- For Teachers
Hello, I am applying for a Master's of Arts degree in Special Education. I am coming from four years in the fine arts where creativity is key. We had no rules. Back to reality... here is a version of my personal statement. Please make suggestions/ edits if you have time. I would really appreciate it. THANK YOUU!!!
Beginning around three years old, my mother was constantly told how much I wanted a pony. Horse toys, horse books, horse stickers, I was hooked. Little girls want a pony, but I WANT A PONY! At six years old, my mom took me to my first riding lesson at a local New Jersey horse farm. All of my show and tells, book reports, essays, were filled with information about horses and overflowing into drawings all over my notebooks. It got to the point where I would get great grades in school just to wake up at 6:00am on the weekends to pick up manure. When at home and done with schoolwork, there would be a sketchbook open full of, you guessed it, horses.
At fifteen years old, I was training thoroughbreds for the racetrack or the show ring. Then, my trainer asked if I was ready to teach a few new students. I agreed. Quickly, I realized that teaching is its own art form. Several trials and errors are made in an attempt to accurately communicate information to the individual student. Eventually, I felt as if I had found ways to efficiently progress as an instructor.
Then walked in a six year old named Anna. She was moderately autistic and I realized that I had to completely reevaluate my knowledge as an instructor. At first, Anna, her mother, and I sat in the quiet lounge and watched the people riding in the indoor ring. After two weeks, we all walked together through the barn looking at the horses, and after a few more weeks passed we pet them. One week, it was just her and I walking through the barn. We came to a large pony named Lou and she stood there touching his head, smiling. That was the first time she never looked around for her mother.
She was the bravest child I had ever met. Initially petrified, she fought through and months later was sitting on-top of her beloved, Lou. Soon, we were walking and steering around the ring while playing games. Her progress was noticed throughout her daily life. When her mother told me that her teacher was commenting on her improving communication skills, I knew that Lou had helped.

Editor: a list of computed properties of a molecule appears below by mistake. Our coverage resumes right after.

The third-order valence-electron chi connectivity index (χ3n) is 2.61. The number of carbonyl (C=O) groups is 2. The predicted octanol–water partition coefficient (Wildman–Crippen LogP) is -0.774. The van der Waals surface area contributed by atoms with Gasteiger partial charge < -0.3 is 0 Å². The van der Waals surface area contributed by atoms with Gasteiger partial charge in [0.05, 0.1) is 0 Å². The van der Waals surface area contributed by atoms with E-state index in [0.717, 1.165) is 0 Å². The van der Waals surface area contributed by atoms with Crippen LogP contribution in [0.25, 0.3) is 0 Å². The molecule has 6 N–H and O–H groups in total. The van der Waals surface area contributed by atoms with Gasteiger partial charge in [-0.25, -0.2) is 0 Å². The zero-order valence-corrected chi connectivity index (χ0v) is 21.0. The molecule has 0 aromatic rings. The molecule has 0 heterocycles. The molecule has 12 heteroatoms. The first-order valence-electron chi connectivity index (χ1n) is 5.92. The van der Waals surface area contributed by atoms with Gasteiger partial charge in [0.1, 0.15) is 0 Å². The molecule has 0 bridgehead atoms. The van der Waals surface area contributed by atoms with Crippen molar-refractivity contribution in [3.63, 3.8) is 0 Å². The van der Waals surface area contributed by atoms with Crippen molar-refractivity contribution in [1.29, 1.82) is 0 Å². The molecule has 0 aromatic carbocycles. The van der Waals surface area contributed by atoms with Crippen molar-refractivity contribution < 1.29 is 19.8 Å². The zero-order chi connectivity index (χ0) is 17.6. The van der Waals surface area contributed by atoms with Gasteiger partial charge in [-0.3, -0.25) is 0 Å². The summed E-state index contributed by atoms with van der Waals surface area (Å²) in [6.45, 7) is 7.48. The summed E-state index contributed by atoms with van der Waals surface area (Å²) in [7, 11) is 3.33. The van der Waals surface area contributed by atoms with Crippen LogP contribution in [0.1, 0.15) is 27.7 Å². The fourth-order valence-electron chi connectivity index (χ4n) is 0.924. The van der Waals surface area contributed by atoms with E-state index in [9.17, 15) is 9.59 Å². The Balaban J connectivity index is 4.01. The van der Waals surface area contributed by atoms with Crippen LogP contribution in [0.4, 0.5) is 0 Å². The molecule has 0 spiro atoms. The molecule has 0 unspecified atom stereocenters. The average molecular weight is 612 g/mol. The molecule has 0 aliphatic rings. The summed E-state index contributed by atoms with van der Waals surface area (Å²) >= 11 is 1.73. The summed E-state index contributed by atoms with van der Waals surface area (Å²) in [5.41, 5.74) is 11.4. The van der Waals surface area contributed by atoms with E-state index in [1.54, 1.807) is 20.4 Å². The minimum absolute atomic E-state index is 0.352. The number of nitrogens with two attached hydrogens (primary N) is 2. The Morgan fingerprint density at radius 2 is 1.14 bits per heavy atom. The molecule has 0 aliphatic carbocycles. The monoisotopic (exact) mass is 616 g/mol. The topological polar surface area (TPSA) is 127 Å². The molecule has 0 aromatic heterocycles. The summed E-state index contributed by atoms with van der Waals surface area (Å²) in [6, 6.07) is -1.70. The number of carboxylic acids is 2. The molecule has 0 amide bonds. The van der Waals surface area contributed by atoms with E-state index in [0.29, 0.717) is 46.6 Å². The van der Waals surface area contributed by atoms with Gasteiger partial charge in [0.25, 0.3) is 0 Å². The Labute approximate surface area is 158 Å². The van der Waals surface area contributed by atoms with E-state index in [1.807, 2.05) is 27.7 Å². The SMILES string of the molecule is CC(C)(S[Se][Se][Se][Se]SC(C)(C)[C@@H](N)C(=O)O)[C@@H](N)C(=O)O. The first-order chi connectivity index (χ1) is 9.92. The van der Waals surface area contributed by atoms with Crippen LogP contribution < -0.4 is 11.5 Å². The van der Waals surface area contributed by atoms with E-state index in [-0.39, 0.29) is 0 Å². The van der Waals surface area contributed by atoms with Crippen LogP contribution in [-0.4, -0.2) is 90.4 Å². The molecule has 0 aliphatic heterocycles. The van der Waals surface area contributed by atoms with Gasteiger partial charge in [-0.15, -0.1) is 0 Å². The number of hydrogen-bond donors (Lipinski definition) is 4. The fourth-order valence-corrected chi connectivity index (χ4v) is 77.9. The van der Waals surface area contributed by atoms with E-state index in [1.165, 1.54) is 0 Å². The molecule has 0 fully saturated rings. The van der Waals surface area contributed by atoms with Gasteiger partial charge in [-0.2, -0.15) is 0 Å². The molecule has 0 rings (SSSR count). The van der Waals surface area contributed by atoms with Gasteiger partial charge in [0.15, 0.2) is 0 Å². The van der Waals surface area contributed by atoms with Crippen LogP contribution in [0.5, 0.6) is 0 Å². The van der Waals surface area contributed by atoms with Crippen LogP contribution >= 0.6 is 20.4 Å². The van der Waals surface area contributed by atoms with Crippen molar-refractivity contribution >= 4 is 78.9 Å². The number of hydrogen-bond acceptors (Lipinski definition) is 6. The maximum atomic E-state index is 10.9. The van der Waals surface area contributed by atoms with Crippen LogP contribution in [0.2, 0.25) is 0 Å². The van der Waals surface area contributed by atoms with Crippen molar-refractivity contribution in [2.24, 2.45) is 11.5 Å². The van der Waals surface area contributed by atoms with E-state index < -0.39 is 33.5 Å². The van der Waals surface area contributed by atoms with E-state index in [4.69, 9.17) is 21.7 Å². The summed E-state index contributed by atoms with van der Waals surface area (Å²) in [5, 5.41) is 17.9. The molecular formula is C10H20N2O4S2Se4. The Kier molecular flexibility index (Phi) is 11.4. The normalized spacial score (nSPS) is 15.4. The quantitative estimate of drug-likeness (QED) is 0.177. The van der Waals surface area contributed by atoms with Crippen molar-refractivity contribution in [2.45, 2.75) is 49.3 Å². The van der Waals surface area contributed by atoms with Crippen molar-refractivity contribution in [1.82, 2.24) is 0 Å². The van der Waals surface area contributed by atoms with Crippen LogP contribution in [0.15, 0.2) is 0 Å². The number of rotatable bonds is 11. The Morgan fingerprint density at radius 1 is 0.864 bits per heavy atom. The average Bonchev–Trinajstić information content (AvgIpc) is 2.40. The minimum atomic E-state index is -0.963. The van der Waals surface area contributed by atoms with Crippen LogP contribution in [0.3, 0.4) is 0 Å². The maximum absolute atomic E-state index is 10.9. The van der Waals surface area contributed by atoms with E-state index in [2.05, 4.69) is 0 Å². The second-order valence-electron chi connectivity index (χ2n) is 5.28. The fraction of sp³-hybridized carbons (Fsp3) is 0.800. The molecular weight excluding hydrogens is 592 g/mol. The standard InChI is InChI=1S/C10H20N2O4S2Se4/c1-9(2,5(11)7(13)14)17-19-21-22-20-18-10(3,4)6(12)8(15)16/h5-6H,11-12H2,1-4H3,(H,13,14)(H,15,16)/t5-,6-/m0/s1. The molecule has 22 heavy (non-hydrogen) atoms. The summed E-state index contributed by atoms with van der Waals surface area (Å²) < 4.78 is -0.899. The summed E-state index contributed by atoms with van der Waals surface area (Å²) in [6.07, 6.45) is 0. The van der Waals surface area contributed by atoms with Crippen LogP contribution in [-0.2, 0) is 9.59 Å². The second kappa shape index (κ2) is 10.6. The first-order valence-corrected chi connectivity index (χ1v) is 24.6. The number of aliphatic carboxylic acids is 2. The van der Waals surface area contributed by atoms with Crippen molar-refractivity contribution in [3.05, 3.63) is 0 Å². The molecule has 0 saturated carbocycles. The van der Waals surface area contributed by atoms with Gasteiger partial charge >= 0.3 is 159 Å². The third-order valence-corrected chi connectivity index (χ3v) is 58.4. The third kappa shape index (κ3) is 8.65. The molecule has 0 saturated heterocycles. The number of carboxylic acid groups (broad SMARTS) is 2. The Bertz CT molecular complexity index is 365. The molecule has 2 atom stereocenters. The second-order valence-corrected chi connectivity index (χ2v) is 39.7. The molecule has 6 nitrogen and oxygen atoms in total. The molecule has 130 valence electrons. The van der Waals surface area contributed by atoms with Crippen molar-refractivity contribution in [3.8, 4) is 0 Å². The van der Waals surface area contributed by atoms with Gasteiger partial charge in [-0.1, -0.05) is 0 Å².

After working with Anna, I knew that I needed a career working with people who see and think a little bit differently. Personally, I shared my thoughts through the fine arts. The idea of communicating thoughts, ideas, places, etc. without using words is incredible. While reading an article in my sophomore year art class, I stumbled across an art therapist who worked with people from all backgrounds, including people with special needs. Bingo.
My college career was on its way. I had enrolled in the School of Visual Arts in New York City for a Bachelorís Degree in the Fine Arts. After graduating, my goal was to head straight for my Masterís Degree in Art Therapy. Well, that was the plan until my summer before senior year when I got accepted to join the SVA Graduate Art Therapy program for a three week course in Florence, Italy.
On one of our day trips, we visited a house where adult residents all had special needs. Two of the residents had agreed to share their artwork with us. With the help of a translator who also ran the household, we heard about their processes and reasoning of their creations. It was beautiful. Afterwards, our translator discussed her passion for working with the special needs population. She said it started when she worked with one boy who had an intellectual disability. Then, I remembered Anna.
From that moment on, I knew that I wanted to strictly go into Special Education. After some research, I realized that with a BFA there were still opportunities to get my Master of Artís Degree in Special Education. So, I continued through my senior year at SVA and graduated in May of 2009. In September, my apartment lease was up and I decided the best decision was to move back home to New Jersey until I got an opportunity for a graduate program. While home, I am taking several local opportunities to volunteer, and this is only strengthening my desire to become a Special Education teacher.
With a Masterís of Art degree in Special Education, I would be able to become a qualified teacher working within the New York City public school system, preferably in a high-needs district. I thrive off of challenges and by working with limited resources would only increase my desire to succeed. I am a firm believer that there is always a way to successfully find a positive solution. As a horse trainer, there were horses that people would give to our farm because they were deemed dangerous or useless. Those were the horses I took on who also became the most successful, even though I am sure I was thrown off of them more times than I can remember! However, those riding experiences opened up an opportunity to share my knowledge by teaching students. One of those students was Anna. By receiving my Masterís of Arts degree in Special Education I will be able to use learned tools while in school to later help people go through their daily lives a little bit easier.